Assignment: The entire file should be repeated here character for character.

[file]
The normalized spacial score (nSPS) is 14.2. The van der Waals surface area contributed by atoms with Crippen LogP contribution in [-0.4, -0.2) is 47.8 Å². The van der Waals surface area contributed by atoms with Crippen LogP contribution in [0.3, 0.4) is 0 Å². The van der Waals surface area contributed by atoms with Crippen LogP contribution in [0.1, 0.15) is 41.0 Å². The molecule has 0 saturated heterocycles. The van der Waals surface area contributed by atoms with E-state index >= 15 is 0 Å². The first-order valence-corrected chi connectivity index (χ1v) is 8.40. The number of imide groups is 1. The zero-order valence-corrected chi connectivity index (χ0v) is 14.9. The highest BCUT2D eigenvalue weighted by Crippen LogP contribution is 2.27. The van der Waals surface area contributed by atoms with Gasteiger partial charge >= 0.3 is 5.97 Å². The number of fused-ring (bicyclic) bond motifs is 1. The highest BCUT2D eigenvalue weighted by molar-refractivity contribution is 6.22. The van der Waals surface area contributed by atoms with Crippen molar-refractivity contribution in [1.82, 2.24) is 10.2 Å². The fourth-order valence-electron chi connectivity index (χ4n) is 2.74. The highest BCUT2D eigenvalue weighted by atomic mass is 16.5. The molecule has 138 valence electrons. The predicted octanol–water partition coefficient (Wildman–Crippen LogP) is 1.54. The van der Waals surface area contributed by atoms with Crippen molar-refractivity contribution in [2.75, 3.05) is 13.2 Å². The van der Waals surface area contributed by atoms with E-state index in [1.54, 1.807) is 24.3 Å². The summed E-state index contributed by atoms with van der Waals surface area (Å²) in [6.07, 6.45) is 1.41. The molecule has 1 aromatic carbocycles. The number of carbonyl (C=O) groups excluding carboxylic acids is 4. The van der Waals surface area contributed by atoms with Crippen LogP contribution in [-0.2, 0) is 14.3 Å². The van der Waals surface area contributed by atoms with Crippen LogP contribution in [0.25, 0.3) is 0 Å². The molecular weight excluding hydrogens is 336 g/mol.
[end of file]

The normalized spacial score (nSPS) is 14.2. The van der Waals surface area contributed by atoms with Crippen LogP contribution in [-0.4, -0.2) is 47.8 Å². The van der Waals surface area contributed by atoms with Crippen LogP contribution in [0.3, 0.4) is 0 Å². The van der Waals surface area contributed by atoms with Crippen LogP contribution in [0.1, 0.15) is 41.0 Å². The molecule has 0 saturated heterocycles. The van der Waals surface area contributed by atoms with E-state index >= 15 is 0 Å². The first-order valence-corrected chi connectivity index (χ1v) is 8.40. The number of imide groups is 1. The zero-order valence-corrected chi connectivity index (χ0v) is 14.9. The highest BCUT2D eigenvalue weighted by Crippen LogP contribution is 2.27. The van der Waals surface area contributed by atoms with Gasteiger partial charge >= 0.3 is 5.97 Å². The number of fused-ring (bicyclic) bond motifs is 1. The highest BCUT2D eigenvalue weighted by molar-refractivity contribution is 6.22. The van der Waals surface area contributed by atoms with Crippen molar-refractivity contribution in [1.82, 2.24) is 10.2 Å². The fourth-order valence-electron chi connectivity index (χ4n) is 2.74. The highest BCUT2D eigenvalue weighted by atomic mass is 16.5. The molecule has 138 valence electrons. The predicted octanol–water partition coefficient (Wildman–Crippen LogP) is 1.54. The van der Waals surface area contributed by atoms with Crippen molar-refractivity contribution in [2.75, 3.05) is 13.2 Å². The van der Waals surface area contributed by atoms with E-state index in [1.54, 1.807) is 24.3 Å². The summed E-state index contributed by atoms with van der Waals surface area (Å²) in [6.07, 6.45) is 1.41. The molecule has 1 aromatic carbocycles. The number of carbonyl (C=O) groups excluding carboxylic acids is 4. The van der Waals surface area contributed by atoms with Crippen LogP contribution in [-0.2, 0) is 14.3 Å². The van der Waals surface area contributed by atoms with Crippen LogP contribution in [0.25, 0.3) is 0 Å². The molecular weight excluding hydrogens is 336 g/mol.